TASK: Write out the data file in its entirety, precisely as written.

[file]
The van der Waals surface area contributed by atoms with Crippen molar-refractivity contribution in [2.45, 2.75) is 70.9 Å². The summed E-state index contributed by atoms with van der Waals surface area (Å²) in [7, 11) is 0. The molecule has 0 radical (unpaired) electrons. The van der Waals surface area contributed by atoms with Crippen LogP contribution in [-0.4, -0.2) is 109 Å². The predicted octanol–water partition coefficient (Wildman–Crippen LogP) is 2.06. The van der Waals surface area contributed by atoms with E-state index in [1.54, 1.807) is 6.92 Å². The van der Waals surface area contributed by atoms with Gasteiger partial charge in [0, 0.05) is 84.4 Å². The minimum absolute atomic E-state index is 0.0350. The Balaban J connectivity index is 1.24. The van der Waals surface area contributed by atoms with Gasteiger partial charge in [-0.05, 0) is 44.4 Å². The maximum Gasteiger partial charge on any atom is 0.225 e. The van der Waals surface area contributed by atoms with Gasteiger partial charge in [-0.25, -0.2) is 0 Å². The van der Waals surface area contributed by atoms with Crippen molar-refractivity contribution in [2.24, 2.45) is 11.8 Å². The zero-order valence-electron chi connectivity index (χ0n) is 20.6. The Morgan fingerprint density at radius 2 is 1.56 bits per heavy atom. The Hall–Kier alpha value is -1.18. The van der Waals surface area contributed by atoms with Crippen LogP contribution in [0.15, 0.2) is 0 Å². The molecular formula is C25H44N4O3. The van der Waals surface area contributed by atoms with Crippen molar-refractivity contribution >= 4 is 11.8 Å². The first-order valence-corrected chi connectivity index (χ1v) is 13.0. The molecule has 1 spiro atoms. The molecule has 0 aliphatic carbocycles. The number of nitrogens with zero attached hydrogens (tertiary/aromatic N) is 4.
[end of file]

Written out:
The van der Waals surface area contributed by atoms with Crippen molar-refractivity contribution in [2.45, 2.75) is 70.9 Å². The summed E-state index contributed by atoms with van der Waals surface area (Å²) in [7, 11) is 0. The molecule has 0 radical (unpaired) electrons. The van der Waals surface area contributed by atoms with Crippen LogP contribution in [-0.4, -0.2) is 109 Å². The predicted octanol–water partition coefficient (Wildman–Crippen LogP) is 2.06. The van der Waals surface area contributed by atoms with E-state index in [1.54, 1.807) is 6.92 Å². The van der Waals surface area contributed by atoms with Gasteiger partial charge in [0, 0.05) is 84.4 Å². The minimum absolute atomic E-state index is 0.0350. The Balaban J connectivity index is 1.24. The van der Waals surface area contributed by atoms with Gasteiger partial charge in [-0.05, 0) is 44.4 Å². The maximum Gasteiger partial charge on any atom is 0.225 e. The van der Waals surface area contributed by atoms with Gasteiger partial charge in [-0.25, -0.2) is 0 Å². The van der Waals surface area contributed by atoms with Crippen molar-refractivity contribution in [2.24, 2.45) is 11.8 Å². The zero-order valence-electron chi connectivity index (χ0n) is 20.6. The Morgan fingerprint density at radius 2 is 1.56 bits per heavy atom. The Hall–Kier alpha value is -1.18. The van der Waals surface area contributed by atoms with Crippen LogP contribution in [0.15, 0.2) is 0 Å². The molecular formula is C25H44N4O3. The van der Waals surface area contributed by atoms with Crippen molar-refractivity contribution >= 4 is 11.8 Å². The first-order valence-corrected chi connectivity index (χ1v) is 13.0. The molecule has 1 spiro atoms. The molecule has 0 aliphatic carbocycles. The number of nitrogens with zero attached hydrogens (tertiary/aromatic N) is 4.